It is England, just after the War of the Roses. The Lady of The Ravens by Joanna Hickson starts with the new Tudor King Henry VII on the throne and the country awaiting his marriage rumoured to be to Elizabeth of York, older sister of the Princes in the Tower. The marriage is intended to heal divisions between the two warring factions after Henry’s defeat of King Richard III at Bosworth Field, so allowing peace to settle on the land. But of course it is not that simple. Twenty-four year old Joan Vaux is a servant to the princess and follows her to court on her marriage to the king. Watching the childbirth experiences of Queen Elizabeth, her own sister and other women of the court marry and bear children – some dying in the process – Joan develops a phobia of childbirth. But the king requires his courtiers to be married and a husband for Joan is proposed, but the situation is complicated as while she dithers a proposal is received from an unexpected source. Joan must make her choice, a decision which echoes throughout her life. Joan has an affinity with the ravens, starting from when as a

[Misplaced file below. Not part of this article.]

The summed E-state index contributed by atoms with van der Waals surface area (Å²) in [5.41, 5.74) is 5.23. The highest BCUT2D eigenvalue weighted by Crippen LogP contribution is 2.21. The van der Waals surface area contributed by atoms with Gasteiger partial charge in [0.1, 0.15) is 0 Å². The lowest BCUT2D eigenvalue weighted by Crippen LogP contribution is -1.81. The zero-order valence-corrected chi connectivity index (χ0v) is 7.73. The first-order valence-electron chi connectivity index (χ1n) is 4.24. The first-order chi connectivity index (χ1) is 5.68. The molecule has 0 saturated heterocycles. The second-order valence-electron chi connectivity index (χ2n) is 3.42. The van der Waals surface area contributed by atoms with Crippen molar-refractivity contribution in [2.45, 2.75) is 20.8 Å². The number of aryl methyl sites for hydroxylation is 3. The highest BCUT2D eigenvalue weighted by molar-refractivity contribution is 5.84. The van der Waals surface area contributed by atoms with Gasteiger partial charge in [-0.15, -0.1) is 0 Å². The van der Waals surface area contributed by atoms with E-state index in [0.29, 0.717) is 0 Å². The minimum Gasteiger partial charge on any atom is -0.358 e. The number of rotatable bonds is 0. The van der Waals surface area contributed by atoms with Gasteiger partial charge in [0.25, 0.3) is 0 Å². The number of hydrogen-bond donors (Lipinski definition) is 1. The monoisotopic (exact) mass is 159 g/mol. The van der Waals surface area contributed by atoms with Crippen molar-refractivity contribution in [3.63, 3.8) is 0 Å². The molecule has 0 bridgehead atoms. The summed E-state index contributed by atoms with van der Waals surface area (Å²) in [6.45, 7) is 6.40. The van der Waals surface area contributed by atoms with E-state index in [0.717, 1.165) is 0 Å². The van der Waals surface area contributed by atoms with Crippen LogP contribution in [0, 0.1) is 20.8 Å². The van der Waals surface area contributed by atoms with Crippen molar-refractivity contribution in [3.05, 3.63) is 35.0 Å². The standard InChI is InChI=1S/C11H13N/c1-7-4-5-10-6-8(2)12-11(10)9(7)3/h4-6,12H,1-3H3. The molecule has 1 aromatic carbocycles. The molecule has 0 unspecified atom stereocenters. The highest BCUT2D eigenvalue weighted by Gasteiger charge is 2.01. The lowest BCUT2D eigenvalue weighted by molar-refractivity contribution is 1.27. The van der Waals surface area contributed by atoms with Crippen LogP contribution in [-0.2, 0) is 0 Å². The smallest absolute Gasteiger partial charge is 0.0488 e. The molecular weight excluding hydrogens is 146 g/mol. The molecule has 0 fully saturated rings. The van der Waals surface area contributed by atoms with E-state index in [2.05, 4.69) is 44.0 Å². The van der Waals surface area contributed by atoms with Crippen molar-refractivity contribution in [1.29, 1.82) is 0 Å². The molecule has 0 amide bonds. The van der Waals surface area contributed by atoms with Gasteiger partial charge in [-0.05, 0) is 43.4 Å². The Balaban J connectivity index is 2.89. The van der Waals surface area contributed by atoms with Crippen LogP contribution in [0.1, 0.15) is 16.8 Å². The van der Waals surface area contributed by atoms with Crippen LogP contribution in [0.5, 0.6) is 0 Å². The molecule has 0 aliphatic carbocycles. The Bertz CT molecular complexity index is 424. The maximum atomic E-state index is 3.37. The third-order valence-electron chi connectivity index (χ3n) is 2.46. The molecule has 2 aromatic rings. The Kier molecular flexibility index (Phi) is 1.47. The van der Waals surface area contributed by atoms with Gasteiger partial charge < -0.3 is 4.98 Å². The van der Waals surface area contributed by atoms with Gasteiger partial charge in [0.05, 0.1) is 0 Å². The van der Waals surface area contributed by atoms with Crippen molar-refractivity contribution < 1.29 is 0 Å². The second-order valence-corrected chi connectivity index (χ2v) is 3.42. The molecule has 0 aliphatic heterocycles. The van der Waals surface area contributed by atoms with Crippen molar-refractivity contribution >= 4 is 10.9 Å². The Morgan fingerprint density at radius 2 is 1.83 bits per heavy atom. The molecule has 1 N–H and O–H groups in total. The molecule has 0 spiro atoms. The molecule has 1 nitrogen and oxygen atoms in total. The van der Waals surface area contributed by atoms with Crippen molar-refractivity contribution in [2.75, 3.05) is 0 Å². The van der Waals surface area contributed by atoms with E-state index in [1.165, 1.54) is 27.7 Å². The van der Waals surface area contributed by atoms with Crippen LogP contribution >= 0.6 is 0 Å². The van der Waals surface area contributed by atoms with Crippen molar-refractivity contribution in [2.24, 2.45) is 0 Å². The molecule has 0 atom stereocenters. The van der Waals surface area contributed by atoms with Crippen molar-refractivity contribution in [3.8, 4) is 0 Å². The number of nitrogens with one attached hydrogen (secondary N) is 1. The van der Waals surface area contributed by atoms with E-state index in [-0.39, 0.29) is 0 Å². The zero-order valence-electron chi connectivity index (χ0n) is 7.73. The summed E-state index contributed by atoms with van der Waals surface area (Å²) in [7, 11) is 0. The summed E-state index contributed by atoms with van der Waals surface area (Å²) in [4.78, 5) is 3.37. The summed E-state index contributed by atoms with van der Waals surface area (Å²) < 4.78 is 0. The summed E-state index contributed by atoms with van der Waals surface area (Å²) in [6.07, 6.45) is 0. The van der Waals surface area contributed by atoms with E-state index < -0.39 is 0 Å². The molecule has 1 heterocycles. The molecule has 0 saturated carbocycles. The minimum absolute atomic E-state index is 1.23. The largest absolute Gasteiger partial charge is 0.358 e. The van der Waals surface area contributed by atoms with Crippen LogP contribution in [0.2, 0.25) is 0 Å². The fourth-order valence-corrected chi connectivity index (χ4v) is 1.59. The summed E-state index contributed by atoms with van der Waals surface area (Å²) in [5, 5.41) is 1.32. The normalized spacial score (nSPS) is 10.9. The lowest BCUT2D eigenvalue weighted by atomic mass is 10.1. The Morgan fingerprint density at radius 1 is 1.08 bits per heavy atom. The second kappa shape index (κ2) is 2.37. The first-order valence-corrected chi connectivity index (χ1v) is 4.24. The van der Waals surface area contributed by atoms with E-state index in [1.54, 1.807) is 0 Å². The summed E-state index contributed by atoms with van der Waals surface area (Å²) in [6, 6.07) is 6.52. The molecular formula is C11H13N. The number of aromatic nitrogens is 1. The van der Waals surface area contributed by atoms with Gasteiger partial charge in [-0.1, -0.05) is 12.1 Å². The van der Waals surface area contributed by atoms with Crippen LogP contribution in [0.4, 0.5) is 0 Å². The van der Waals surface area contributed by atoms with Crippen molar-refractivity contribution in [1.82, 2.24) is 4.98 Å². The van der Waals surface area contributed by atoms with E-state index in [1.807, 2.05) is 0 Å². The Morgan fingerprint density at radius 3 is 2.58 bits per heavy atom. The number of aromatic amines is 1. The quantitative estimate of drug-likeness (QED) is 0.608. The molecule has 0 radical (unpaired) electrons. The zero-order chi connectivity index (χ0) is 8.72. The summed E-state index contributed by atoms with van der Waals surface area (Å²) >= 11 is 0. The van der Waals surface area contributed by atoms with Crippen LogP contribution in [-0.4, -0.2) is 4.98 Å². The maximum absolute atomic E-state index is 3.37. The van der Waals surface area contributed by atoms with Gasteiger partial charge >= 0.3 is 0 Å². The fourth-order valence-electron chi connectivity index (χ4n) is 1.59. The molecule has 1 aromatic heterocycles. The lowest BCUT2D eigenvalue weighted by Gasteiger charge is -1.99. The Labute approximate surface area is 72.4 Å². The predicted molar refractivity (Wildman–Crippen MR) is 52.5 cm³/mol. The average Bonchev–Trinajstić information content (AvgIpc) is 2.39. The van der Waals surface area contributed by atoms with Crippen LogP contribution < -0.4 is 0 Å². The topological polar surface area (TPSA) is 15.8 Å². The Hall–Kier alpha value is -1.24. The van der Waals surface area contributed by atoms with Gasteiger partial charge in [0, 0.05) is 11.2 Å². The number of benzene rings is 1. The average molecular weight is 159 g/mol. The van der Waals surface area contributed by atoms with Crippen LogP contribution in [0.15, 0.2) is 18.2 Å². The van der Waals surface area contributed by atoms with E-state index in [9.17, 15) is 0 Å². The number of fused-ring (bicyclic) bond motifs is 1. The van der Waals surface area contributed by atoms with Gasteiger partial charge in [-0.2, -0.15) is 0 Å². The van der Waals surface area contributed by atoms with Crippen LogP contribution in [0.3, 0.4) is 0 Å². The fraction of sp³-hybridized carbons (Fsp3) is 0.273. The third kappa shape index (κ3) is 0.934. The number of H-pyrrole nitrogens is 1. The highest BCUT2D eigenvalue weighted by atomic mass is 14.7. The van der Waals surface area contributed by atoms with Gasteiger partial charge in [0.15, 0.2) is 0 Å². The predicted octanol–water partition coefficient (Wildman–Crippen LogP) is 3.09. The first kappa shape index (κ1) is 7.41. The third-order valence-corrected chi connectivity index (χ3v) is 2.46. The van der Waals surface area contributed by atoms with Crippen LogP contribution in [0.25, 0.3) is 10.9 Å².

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Categories: Book Love.

My Porridge & Cream read @Lizzie_Chantree #books #romance

Today I’m delighted to welcome romance author Lizzie Chantree.  Her ‘Porridge & Cream’ read is The Hobbit by JRR Tolkien. “My Porridge and Cream book would be The Hobbit by JRR Tolkien. I was introduced to this book by my English teacher at school in the 1980s and I just couldn’t believe a book could set fire to my imagination. I read all of Tolkien’s books after that. It ignited my passion for reading and I began writing my own stories and visiting the library to find more wonderful authors. English lessons became so exciting, as I couldn’t wait to see what book we would study next. Although, for some years, I found many to enjoy, I didn’t come across a book that made me feel as if I couldn’t wait to turn the page and discover what would happen next. Until I met Mr Darcy, of course! Pride and Prejudice by Jane Austen and Jane Eyre by Charlotte Bronte are two more books that I found hard to put down as a teenager, as they are so beautifully written.” “I don’t revisit the book often, as it’s an epic read, but I do return to it for inspiration on
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Categories: Book Love and Porridge & Cream.

#BookReview ‘The Museum of Broken Promises’ by @elizabethbuchan #books